NUR 451 discussion reply

I am currently working in the emergency room in southwest Florida, and I must admit I am not having a stellar experience. The culture of caring in this hospital, as far as I can see, is completely absent. This has been a horrible experience and it is so bad I had to call my recruiter ant tell him I can not work in this unsafe environment. I will try to explain. The hospital I left in June was a Magnet, not for profit, religious based hospital, and I worked in the ICU. My contract was originally for 13 weeks, but I ended up extending my contract many times, and I ended up staying for 10 months. Nurse theorist Jean Watson describes caring “as a science: Caring is a science that encompasses a humanitarian, human science orientation, human caring process, phenomena, and experiences” (Stroehlein, 2016). In the previous hospital I worked at there was a true culture of caring. We worked together as a team, we empathized and communicated effectively with each other, our patients, and patient’s families. At times it was difficult as we were covered from head to toe with PPE which we had to don and doff carefully every time we entered and exited a room. This was time consuming, but our manager made sure we had “runners” to get us whatever we needed inside our rooms and in the unit. During our morning huddle, we discussed what happened in the unit in the previous 24 hours, and our charge nurse asked what we needed for our shift and how we were holding up. Our manager made sure we had the necessary equipment to do our jobs and take care of our patients, and we had a wonderful unit educator to make sure we were up to date on all the latest information. During our daily walking rounds we worked collaboratively with everyone on the patients care team. On extremely stressful days, the hospital made sure we had food and snacks available to grab on the go, as well as a grief support group to help us deal with the aftermath of Covid-19. The culture of care in this hospital allowed us to work together as a team, lift each other up, and give excellent patient care.
I am not sure I can explain how horrible my current assignment is. This is the exact opposite of a culture of caring. When I arrived, they did not know who I was or that I was starting that day. I was told to work on the computer on Healthstream to finish the mandatory education and become familiar with Meditech, the computer charting system the hospital used. After about three hours, I was pulled to help on the floor, and I was given five new patients at one time. That was the extent of my orientation. This ER is referred to as the “dumping ground” for all the psychiatric patients, alcoholics, and drug addicts in Palm Beach County. According to the Joint Commission and CMS there are rules that must be followed specifically for suicidal patients and patients in restraints. I have yet to see any documentation pertaining to this, and when I asked about it, I was told not to worry about it, they don’t do that here. I asked if I could use a WOW (workstation on wheels) so I could draw labs and give my meds at the bedside. I was informed they put the patient’s sticker on a piece of paper and do all scanning of labs and medications at the desk and not at the bedside. I refused to do this as it was a huge patient safety issue and could easily end in a medication error. The nurses and other staff members are rude to each other and rude to their patients. They treat the psychiatric patients as if they are subhuman, and there is certainly no dignity or respect given to these patients. The ER is filthy, there are no environmental service employees overnight, so the nurses clean their own rooms. If the room isn’t clean, they throw a sheet on a dirty bed and put a patient in there anyway. I had a patient with a traumatic intubation who almost needed a bedside cricothyrotomy. The patient was restless and trying to remove his ETT. I was in his room for a long time because I knew if he lost his airway, he would die. I had requested assistance with my other patients, but when I went to one of my patient’s rooms, she was hysterical because she had been calling on the call light, and then screaming for help. No one helped her. She had a broken hip, she was in horrible pain, and she was incontinent of urine because she didn’t have a bedpan. I was beside myself with anger and shame that my patient had endured this, and I was not there to care for her. I could go on and on, but I am sure you understand what I am saying.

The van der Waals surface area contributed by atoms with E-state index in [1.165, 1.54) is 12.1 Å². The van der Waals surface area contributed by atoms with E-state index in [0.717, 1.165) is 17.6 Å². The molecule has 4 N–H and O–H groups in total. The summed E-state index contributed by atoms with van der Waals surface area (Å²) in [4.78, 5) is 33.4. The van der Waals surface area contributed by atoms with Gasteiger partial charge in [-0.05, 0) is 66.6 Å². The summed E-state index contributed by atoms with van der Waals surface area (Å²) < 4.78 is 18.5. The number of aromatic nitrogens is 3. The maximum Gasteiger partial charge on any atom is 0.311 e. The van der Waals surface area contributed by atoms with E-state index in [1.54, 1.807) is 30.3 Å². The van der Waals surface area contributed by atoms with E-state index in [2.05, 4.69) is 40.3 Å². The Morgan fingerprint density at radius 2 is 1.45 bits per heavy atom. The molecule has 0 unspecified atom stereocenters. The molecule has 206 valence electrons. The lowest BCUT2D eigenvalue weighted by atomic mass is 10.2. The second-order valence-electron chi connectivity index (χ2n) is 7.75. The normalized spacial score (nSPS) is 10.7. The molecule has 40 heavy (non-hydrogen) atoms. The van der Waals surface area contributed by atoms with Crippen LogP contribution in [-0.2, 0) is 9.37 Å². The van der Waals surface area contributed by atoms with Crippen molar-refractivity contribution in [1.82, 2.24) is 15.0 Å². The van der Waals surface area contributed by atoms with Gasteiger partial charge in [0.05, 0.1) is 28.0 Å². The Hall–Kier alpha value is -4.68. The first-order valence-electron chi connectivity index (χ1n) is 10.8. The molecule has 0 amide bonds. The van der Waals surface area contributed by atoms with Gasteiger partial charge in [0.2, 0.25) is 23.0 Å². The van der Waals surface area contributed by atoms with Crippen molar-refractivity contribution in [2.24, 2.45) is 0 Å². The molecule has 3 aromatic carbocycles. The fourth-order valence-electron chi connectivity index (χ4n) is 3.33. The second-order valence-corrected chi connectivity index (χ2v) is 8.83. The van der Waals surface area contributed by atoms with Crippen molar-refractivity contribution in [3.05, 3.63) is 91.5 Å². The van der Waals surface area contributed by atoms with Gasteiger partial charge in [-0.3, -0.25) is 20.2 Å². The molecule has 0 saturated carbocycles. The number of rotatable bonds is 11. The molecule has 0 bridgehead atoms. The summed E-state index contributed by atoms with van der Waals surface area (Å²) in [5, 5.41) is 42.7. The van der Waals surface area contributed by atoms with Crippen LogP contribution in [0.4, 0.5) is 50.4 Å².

In my first experience I was surrounded by a caring culture, and in my second experience there was a total lack of communication and lack of caring. According to this week’s lesson, Groenwald stated, “Leaders change the culture of an organization when they perceive a gap between the desired and prevailing culture and a compelling reason to remediate the gap” (Chamberlain, 2021). The hospital system I currently work for definitely needs remediation on multiple levels. I am surprised their doors are still open. I reported this information and my experience to my recruiter as well as the Joint Commission.
References
Stroehlein, M. (2016, June 25). Caring Concept. SOJ Nursing